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3. Serious Sweet by A.L. Kennedy

U.K. author A.L. Kennedy’s Serious Sweet takes readers into the world of 59-year-old Jon Sigurdsson, a “man of conscious” who is discontent with his job working for a corrupt and criminal government and 45-year-old “bankrupt accountant” Meg Williams. Told over the span of just one day, Serious Sweet follows Jon as he can’t help himself from leaking government secrets and falls evermore in love with Meg.

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4. Hot Milk by Deborah Levy

Another novel by a U.K. writer, Deborah Levy’s Hot Milk tells the story of Sofia, a young anthropologist who has dedicated her life to finding a solution for her mother, Rose’s, bizarre illness. This search takes both mother and daughter to Spain, where the seek out the help of an unconventional physician named Dr. Gomez — who may or may not be doing more harm than help.

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5. His Bloody Project by Graeme Macrae Burnet

U.K. writer Graeme Macrae Burnet’s true-life-inspired crime thriller, His Bloody Project, might be the most unexpected title to make the Man Booker Prize longlist, but it’s there for good reason. While researching his own family history, Macrae Burnet stumbled upon the story of a 17-year-old who committed a triple murder, and kept detailed journal entries about it. This book is a fictional account of that journal.

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6. The North Water by Ian McGuire

The North Water, by U.K. writer Ian McGuire, tells the story of Henry Drax, a harpooner on a whaling vessel headed to the arctic circle; and Patrick Sumner, an ex-army surgeon who boarded the ship hoping to escape the past that ruined both his career and his life. Unfortunately, Drax is the last person to help him do that, and as the waters around them get colder, tension on board rises.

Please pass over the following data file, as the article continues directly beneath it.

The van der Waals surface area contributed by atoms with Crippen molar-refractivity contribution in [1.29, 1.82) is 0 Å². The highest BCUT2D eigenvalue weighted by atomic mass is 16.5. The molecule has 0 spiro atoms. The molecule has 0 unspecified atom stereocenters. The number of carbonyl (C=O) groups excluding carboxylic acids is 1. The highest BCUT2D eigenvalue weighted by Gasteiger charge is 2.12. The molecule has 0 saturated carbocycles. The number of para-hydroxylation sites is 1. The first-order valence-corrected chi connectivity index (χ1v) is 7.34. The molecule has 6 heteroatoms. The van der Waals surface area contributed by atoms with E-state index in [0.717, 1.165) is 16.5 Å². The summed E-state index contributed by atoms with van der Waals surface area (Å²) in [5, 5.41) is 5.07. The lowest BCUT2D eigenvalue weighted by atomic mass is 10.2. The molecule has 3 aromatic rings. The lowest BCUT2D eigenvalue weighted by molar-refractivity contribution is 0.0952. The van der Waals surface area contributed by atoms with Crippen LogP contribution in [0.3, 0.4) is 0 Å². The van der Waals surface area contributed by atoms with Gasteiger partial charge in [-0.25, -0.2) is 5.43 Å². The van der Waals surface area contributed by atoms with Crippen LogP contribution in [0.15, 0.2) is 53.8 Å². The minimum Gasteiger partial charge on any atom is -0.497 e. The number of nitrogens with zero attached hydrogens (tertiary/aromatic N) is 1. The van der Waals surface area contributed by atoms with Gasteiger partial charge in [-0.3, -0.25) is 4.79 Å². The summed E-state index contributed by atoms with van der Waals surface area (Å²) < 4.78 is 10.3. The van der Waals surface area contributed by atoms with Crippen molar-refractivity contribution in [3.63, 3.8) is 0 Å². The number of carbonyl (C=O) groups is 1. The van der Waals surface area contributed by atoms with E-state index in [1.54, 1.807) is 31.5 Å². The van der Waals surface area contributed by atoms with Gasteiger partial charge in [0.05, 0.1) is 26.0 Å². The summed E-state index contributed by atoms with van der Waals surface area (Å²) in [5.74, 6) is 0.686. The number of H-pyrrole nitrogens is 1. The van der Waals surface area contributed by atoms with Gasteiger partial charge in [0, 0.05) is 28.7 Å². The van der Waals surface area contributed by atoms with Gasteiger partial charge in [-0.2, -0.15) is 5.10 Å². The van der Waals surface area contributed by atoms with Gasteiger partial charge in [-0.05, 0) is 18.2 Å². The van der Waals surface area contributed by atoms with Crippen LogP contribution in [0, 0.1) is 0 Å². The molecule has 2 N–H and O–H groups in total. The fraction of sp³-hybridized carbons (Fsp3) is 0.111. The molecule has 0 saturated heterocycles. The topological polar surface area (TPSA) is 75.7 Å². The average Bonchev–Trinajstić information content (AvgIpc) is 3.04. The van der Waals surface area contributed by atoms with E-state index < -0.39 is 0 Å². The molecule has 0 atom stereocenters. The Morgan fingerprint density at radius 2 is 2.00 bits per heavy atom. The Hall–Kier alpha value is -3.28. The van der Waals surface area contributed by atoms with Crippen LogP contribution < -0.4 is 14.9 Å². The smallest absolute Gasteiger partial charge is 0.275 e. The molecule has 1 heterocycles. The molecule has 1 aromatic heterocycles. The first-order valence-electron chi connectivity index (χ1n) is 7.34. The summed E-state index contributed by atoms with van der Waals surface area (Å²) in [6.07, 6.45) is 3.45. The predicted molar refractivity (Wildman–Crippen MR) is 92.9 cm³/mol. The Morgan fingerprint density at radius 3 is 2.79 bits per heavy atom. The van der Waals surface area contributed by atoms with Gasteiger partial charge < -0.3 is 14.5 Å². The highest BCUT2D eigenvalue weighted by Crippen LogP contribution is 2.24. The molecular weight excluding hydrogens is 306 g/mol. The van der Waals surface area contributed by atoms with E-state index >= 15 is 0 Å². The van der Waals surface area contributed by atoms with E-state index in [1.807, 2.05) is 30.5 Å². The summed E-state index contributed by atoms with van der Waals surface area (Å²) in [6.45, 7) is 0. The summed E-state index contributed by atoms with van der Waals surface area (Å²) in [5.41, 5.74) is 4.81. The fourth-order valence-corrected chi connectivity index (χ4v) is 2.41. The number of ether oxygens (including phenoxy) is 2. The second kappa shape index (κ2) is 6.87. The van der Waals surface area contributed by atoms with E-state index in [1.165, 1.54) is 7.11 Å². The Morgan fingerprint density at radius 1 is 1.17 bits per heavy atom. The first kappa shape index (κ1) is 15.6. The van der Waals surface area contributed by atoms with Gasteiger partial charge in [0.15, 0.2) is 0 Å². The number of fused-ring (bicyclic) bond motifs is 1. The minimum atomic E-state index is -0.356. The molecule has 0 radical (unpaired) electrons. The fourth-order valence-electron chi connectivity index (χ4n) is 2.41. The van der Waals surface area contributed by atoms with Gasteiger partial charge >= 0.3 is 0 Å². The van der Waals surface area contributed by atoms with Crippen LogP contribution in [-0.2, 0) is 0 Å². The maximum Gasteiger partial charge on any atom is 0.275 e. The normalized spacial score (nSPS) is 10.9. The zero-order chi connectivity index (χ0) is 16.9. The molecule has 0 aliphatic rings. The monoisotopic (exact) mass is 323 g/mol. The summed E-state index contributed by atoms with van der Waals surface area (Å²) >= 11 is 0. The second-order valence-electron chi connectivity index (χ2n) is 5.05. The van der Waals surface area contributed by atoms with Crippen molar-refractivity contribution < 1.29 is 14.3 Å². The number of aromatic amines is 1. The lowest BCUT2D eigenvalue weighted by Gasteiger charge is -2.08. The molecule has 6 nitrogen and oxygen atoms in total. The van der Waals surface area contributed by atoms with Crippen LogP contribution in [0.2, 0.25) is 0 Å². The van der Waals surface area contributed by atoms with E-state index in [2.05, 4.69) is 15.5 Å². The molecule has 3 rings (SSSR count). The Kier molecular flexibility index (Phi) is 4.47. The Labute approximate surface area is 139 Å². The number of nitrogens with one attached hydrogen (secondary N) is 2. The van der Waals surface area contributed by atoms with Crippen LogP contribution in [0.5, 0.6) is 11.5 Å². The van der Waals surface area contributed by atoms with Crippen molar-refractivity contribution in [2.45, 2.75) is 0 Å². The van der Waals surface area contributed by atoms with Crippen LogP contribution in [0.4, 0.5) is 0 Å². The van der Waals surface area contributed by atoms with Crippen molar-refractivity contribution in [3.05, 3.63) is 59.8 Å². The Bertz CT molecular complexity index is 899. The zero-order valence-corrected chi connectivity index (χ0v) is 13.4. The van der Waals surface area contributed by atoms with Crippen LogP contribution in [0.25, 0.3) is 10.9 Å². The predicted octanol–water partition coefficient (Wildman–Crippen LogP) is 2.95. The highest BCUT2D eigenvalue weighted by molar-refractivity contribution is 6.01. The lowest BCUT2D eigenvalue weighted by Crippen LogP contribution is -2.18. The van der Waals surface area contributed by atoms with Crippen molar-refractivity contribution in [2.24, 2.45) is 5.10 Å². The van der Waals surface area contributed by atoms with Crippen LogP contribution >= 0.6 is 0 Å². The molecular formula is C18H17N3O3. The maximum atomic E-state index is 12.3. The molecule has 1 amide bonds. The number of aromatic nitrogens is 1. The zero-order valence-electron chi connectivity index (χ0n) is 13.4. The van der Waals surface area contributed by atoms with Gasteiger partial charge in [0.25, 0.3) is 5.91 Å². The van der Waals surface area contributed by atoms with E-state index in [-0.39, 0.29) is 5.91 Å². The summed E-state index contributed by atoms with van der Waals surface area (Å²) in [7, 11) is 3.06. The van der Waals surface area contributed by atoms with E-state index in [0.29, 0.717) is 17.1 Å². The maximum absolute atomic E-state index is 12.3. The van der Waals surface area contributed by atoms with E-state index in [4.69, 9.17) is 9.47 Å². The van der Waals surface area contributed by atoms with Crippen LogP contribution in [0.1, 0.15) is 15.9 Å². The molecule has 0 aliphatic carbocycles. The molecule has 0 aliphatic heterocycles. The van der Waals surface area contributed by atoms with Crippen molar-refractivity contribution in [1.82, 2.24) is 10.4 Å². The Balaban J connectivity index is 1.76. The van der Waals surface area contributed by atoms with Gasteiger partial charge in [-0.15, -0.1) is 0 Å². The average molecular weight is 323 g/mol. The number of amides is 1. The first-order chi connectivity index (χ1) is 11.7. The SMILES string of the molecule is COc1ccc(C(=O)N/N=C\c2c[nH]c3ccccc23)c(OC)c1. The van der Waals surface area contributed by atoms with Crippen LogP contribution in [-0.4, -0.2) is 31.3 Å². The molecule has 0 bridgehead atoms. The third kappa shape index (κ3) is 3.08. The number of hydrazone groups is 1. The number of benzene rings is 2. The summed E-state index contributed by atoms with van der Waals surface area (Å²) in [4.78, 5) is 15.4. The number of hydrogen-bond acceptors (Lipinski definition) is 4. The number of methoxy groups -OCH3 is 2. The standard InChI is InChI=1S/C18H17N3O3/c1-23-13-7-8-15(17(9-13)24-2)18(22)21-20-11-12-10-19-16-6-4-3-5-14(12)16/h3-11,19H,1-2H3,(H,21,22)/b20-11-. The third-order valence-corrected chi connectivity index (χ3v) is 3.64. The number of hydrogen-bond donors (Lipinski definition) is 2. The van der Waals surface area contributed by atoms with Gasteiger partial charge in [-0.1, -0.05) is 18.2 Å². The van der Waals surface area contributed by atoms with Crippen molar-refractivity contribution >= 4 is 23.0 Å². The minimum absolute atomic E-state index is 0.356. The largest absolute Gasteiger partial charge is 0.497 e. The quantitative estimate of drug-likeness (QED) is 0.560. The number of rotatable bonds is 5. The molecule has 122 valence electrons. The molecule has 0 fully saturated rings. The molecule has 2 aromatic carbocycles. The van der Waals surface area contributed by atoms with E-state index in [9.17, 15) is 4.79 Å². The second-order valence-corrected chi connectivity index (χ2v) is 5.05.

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7. Hystopia by David Means

Taking readers back to the 1970s, and a Vietnam War-era America, U.K. debut novelist David Means’s Hystopia is written from the point of view of 22-year-old Eugene Allen, a veteran who is writing a dystopian novel of his own — one that reimagines America as a country wracked with as much violence as the battlegrounds Allen just returned from.

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8. The Many by Wyl Menmuir

U.K. writer Wyl Menmuir introduces readers to Timothy Bucchanan, a man who has just purchased an abandoned house for himself and his wife in an isolated, coastal village. Sounds idyllic, right? Not so much, as Bucchanan discovers — wracked with nightmares, surrounded by an ocean contaminated with pollution, and disturbed by the mysterious death of a local, there’s more to this village than meets the eye.